Wildlife Health Surveillance in Laos Demonstrates One Health in Action
By Emily Denstedt | March 10, 2023
For those of us working in conservation, public health, or veterinary medicine, you may have heard or used the term “One Health.” And if you haven’t yet, you will soon.
The World Health Organization’s One Health High-Level Expert Panel (OHHLEP) has defined One Health as “an integrated, unifying approach that aims to sustainably balance and optimize the health of people, animals and ecosystems.” Key to the One Health approach is a recognition that the health of people, livestock, wildlife, and the broader environment are all interconnected.
But what does One Health look like in practice? From a structural policy standpoint, how do we get there? And perhaps most important as we prepare to enter a fourth year of the covid pandemic, how can we use a One Health approach to avoid future zoonotic spillovers and their devastating consequences?
“Beyond the obvious devastation to human life, the pandemic has affected livelihoods, economies, and wildlife.”
The impacts of COVID-19 continue to be far-reaching. Beyond the obvious devastation to human life, the pandemic has affected livelihoods, economies, and wildlife, and could be felt in the furthest corners and wildest places on earth.
Something the pandemic has brought forward, obvious to some but still a novel link to many, is the connection between the destruction of our natural world and pandemic potential. SARS-CoV-2, the virus causing COVID-19, and many other viruses before it, was borne from its natural home in a wildlife reservoir as human beings shook it loose from the forests in Asia.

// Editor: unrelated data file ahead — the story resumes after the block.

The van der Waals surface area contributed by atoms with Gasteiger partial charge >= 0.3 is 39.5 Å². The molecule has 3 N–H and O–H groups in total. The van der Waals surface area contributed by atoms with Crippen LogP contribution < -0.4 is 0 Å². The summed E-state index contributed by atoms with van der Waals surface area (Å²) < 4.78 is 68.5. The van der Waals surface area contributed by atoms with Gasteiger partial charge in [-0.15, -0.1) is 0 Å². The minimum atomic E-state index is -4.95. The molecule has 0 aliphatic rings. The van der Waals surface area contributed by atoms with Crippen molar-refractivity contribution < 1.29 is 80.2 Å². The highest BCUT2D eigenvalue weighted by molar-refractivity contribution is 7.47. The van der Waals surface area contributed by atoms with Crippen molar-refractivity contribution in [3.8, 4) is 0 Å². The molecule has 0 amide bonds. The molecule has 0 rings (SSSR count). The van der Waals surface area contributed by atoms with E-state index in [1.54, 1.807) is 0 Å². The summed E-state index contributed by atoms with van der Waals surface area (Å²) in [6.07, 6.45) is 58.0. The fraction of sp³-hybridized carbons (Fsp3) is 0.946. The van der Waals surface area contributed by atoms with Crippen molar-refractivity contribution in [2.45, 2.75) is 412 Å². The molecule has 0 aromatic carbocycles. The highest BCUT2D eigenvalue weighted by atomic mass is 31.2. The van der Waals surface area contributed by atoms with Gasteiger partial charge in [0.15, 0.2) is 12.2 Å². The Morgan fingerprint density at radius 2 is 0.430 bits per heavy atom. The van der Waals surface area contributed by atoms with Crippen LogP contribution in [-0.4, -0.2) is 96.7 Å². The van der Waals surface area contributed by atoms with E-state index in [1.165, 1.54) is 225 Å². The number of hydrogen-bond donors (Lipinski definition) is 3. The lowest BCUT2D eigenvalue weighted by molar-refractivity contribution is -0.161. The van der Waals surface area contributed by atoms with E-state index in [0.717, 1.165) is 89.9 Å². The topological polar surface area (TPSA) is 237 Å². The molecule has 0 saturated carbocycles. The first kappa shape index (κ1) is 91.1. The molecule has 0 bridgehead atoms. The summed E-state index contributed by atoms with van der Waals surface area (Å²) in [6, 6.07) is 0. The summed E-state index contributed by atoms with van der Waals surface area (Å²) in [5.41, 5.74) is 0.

Several other infectious agents are sweeping through human, domestic animal, and wildlife populations leading to mass morbidity and mortality. This is due to direct or indirect compromise of what would normally be a natural disease transmission barrier — that is, an intact ecosystem with relatively undisturbed and diverse wildlife.
“Over recent years, those in the conservation communities have highlighted the gaps in wildlife health surveillance and the need for real, tangible demonstrations of One Health approaches.”
Over recent years, those in the conservation communities have highlighted the gaps in wildlife health surveillance and the need for real, tangible demonstrations of One Health approaches. To monitor and protect the health of wildlife, and to establish early warning systems for pathogens at an elevated risk of spilling over into new hosts, systemized wildlife health surveillance is now seen as critical.
Operationalizing something like a wildlife health surveillance system on a large scale that is integrated across sectors of human, animal, and environmental health is no small feat. But sometimes the most challenging part is to simply start.
In Laos, a Standard Operating Procedure (SOP) for Wildlife Health Surveillance has now been successfully adopted into national policy — the first of its kind in the country and one of few in existence across the world.